As we gradually emerge from a nationwide shelter in place, businesses across the country will be opening up to an uncertain future. One certainty is that we will not return to business as it was just a couple of months ago. We have already seen shelter-in-place measures lifted, with some states, counties and cities slowly reopening.

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As more organizations return, we should anticipate that we will experience localized shutdowns if we see virus flare-ups. With this in mind, companies must be agile enough to evolve as the situation changes. The cloud presents several ways to help organizations pivot.

Work from Home ― End-User Computing

When it became clear that sheltering in place was inevitable, organizations quickly found ways to keep many of their employees working from home with temporary setups. Hardware purchases, jerry-rigged file sharing solutions, and switching to audio and videoconferencing solutions became the order of the day. It seems clear that remote work will become the new normal for some employees. With that in mind, organizations need to think about how to best support this possible long-term trend.

AWS has some end-user computing technologies that can help. Amazon WorkSpaces is a virtual desktop infrastructure (VDI) solution that delivers a consistent and manageable environment for workers to use on almost any computing platform including Chromebooks, iPads, Windows-based PCs and Macs.

In other cases where the objective is to deliver virtualized applications and not entire desktop environments, AWS has Amazon AppStream 2.0 to deliver applications through any HTML5-compliant browser.

Migration to the Cloud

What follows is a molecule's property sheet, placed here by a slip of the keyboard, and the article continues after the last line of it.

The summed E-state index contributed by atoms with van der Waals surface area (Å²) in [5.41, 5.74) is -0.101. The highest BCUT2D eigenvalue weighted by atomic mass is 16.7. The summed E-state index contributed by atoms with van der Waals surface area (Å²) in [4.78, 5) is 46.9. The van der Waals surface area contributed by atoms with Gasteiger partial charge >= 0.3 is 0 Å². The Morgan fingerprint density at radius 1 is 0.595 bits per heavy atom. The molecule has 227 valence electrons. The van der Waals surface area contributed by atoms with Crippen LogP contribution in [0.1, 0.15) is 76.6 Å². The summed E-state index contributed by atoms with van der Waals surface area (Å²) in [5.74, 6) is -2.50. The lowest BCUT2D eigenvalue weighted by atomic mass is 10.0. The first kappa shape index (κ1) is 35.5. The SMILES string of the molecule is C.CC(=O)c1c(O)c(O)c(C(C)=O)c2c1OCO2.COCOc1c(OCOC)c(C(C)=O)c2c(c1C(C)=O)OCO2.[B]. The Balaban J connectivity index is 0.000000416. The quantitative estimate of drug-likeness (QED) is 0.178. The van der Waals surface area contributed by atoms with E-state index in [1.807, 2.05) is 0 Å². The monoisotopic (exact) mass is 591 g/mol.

Organizations must now find ways to be more responsive, and AWS has a proven track record of delivering computing infrastructure for businesses of any scale. Usually, when we talk about the scalability of the cloud, we’re referring to provisioning a little more conservatively and relying on our platform to provide burst capacity as needed. This is very difficult to achieve in private data centers and colocation facilities with rows of racks full of servers.

More importantly, in a colocation facility, it’s unreasonable to get rid of racks full of servers when they’re not required; the investments have been made. In the future, we may need that capacity again. But when that time does come, will the technology we bought some time ago still be appropriate for our current needs, or will we be forced to reinvest after having laid old infrastructure idle?

The Cloud Solves Today’s Challenges

There’s never been a more opportune time for organizations to seriously contemplate adopting cloud technologies. The cloud offers businesses the ability to be responsive to the unpredictable times we find ourselves in, and the opportunity to significantly reduce or expand a cloud footprint rapidly. In some cases, that may mean simply using smaller compute instances, and in other cases, it may mean getting rid of excess compute capacity.

Shelter-in-place conditions also pose significant challenges to engineers who must be in the data center to perform certain duties. Cloud-based deployments have no such limitations. Everything can be done from an API, command line or console, remotely.

The current challenges we’re all facing are also opportunities. Migrating to the cloud right now may seem counterintuitive, but it will solve a number of significant challenges, ultimately allowing your organization to reduce risk and find innovative ways to move forward.